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5 Influential Women In The Art World

Women are still a minority in the art world today. While women account for 60% of art school enrolments, merely 25% of Tate Modern exhibitions feature works by women artists. This statistic drops to 7% for MoMA.

We must face the facts: in art as in society, a women’s work is often sidelined. Why is this so? Firstly, the professional art world is still run primarily by men, who take charge of museums, exhibitions or sales. This limits the professional advancement of women in the field. Secondly, because the work of women in the art world is not fully appreciated and promoted by art institutions.

Fight for Equality

The fight for parity in the art world is a major challenge for art. It is necessary to rewrite the history of art and reinvent its institutions by highlighting the work of women in the art world. Today, female collectors, museum directors and curators are mobilising their forces and support women’s initiatives in the field.

Opportunities are multiplying to accelerate the recognition of women in the art world and to make their work visible. Singulart invites you to discover through this article the journey of 5 women from all over the world who are revolutionising the art world today.

Casanova (2013) – Katia Weyher

1. Camille Morineau, France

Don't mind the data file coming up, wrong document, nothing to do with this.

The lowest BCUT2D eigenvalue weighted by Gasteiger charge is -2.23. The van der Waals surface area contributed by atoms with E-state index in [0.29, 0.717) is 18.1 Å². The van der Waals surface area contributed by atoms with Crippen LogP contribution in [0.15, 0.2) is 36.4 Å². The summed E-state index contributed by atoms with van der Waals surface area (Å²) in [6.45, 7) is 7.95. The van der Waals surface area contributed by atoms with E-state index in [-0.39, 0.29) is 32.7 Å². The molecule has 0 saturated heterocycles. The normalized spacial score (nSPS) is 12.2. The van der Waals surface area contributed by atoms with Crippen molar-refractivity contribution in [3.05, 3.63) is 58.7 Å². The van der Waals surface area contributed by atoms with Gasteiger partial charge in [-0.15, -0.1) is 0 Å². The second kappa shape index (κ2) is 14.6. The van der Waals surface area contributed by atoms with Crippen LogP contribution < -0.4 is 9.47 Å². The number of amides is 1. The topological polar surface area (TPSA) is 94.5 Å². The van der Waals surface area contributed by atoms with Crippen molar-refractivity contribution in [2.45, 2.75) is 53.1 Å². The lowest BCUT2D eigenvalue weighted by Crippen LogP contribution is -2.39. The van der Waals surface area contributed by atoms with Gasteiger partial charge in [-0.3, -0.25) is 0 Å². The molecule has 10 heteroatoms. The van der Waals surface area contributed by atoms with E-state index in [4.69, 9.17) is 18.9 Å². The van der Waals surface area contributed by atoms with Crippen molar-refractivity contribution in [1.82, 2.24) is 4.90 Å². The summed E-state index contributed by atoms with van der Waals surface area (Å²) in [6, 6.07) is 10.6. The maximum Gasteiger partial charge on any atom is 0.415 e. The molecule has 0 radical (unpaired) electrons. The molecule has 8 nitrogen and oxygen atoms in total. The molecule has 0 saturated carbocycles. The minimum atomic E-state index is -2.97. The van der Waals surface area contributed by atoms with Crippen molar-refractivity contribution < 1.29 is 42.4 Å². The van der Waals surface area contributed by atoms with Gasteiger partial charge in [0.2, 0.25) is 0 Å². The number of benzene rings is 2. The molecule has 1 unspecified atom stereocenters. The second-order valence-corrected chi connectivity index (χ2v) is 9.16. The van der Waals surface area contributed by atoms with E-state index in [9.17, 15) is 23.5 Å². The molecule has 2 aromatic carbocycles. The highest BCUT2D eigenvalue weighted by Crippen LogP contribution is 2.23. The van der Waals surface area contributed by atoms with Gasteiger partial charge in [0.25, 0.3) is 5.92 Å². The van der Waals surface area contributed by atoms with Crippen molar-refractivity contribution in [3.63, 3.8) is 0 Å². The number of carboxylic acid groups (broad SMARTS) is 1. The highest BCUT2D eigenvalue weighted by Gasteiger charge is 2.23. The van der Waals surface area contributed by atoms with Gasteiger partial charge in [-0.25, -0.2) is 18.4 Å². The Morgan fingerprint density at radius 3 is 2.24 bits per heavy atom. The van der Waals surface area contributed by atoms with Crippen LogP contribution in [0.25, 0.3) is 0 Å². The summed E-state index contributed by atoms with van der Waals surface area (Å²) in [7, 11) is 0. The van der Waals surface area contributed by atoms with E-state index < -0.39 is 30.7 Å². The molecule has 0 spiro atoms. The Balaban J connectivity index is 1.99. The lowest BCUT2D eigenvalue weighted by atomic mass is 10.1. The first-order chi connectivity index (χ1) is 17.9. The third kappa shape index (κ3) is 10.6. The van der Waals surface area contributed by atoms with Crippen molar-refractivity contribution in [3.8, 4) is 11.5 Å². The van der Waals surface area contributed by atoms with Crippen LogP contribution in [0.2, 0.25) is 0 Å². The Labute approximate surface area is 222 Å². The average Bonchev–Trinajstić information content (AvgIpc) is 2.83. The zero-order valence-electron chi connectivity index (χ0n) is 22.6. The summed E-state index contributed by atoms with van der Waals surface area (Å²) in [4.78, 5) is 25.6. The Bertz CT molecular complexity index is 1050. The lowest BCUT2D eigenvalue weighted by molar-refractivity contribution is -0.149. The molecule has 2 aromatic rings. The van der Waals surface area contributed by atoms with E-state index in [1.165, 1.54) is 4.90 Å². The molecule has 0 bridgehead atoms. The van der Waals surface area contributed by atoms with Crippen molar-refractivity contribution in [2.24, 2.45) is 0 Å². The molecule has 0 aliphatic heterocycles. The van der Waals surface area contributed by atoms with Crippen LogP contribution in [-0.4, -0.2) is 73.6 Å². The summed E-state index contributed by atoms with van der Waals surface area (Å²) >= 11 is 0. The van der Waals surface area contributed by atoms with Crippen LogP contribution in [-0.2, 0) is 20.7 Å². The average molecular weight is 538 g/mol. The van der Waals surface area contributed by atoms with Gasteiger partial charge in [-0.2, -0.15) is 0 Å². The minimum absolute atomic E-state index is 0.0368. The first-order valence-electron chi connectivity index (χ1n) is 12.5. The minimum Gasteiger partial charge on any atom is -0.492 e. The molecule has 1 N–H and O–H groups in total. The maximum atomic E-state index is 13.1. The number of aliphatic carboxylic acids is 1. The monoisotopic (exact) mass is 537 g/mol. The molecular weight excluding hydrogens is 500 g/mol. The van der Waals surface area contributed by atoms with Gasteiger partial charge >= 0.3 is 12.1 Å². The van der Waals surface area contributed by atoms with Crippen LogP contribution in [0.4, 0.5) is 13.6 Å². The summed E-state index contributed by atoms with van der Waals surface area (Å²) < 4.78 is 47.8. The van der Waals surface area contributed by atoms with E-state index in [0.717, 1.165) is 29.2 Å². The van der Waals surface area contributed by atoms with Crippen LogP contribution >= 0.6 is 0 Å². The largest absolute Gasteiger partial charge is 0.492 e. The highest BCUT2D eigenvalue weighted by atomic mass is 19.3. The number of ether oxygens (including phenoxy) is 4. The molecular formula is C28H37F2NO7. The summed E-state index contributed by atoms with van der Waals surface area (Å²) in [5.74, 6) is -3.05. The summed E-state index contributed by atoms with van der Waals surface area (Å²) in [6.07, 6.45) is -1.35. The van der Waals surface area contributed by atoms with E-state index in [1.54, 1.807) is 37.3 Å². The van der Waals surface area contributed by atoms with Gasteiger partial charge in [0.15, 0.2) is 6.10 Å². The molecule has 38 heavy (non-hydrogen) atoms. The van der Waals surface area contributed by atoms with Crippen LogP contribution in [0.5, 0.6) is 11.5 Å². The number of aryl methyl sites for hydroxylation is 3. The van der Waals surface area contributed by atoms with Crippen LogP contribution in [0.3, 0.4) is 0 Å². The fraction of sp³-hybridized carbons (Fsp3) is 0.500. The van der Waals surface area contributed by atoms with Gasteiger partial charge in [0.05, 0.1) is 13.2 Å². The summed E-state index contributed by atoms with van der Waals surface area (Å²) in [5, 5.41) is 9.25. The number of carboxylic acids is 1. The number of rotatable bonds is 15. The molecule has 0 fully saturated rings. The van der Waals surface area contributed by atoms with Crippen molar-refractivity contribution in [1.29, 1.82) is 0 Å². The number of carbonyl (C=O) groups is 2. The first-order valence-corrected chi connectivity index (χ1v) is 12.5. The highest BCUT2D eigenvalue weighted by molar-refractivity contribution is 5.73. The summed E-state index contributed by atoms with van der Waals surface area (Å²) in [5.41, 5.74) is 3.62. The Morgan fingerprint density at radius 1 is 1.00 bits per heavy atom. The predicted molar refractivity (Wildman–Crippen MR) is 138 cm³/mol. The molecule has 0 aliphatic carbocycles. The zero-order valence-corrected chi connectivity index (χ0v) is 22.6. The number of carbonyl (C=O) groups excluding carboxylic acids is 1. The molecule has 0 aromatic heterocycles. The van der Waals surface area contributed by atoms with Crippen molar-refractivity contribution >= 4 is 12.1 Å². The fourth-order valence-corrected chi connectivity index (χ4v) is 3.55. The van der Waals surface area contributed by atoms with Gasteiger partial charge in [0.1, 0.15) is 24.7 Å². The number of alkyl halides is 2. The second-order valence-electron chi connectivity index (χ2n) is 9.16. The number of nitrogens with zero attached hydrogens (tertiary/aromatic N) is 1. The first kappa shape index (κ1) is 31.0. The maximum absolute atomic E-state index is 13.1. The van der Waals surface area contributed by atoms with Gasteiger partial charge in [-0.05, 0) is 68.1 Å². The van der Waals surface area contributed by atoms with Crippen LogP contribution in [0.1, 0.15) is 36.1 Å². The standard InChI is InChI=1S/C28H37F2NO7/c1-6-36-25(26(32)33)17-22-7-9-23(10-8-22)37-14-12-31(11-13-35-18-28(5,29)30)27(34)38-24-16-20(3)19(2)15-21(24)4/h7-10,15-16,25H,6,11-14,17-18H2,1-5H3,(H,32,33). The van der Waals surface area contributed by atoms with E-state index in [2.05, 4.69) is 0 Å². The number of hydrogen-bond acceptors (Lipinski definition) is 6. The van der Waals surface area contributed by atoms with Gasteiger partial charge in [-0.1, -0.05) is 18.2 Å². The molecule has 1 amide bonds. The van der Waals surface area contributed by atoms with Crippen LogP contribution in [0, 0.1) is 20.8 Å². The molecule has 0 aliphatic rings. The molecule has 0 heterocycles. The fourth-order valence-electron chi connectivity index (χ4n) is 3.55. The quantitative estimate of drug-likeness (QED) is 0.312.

Camille Morineau is an exhibition curator, heritage curator and artistic director. She directed the collections and exhibitions at the Monnaie de Paris before joining the Centre Georges-Pompidou. Camille Morineau also taught at the Ecole du Louvre and joined its board of directors as president in November 2020. Her mission? To place women artists on the same level as their male counterparts. She brings works by female artists into the Pompidou’s collections with the elles@centrepompidou collection. Here, 350 works by women artists are presented from 2009 to 2011.

Camille Morineau – Credits: Christophe Beauregard / Les Echos

She then founded the AWARE (Archives of Women Artists, Research and Exhibitions) association in 2014. With AWARE, Morineau wishes to rewrite the history of art by offering a documentary platform.

2. Claire Hsu, Hong Kong

Claire Hsu – Credits : Dave Choi – West Kowloon

Hsu is one of the most influential women in the Asian art market. She is now the director of the Asia Art Archive, an independent non-profit organization to document and collect Asian art. She co-founded the organization in Hong Kong in 2000 at the age of 24 with curator Johnson Chang. With her project “Mapping Asia”, Claire seeks to include Asian art and its diversity in the contemporary art scene.

The place of women in the history of art is one of the association’s areas of research in order to eventually share a complete, diverse and equal history of art. She publishes the association’s digital journals and is invited to the most important round tables around the world. A member of the World Economic Forum on the place of art in society, she was notably recognised as a Young Global Leader by the Forum in 2013.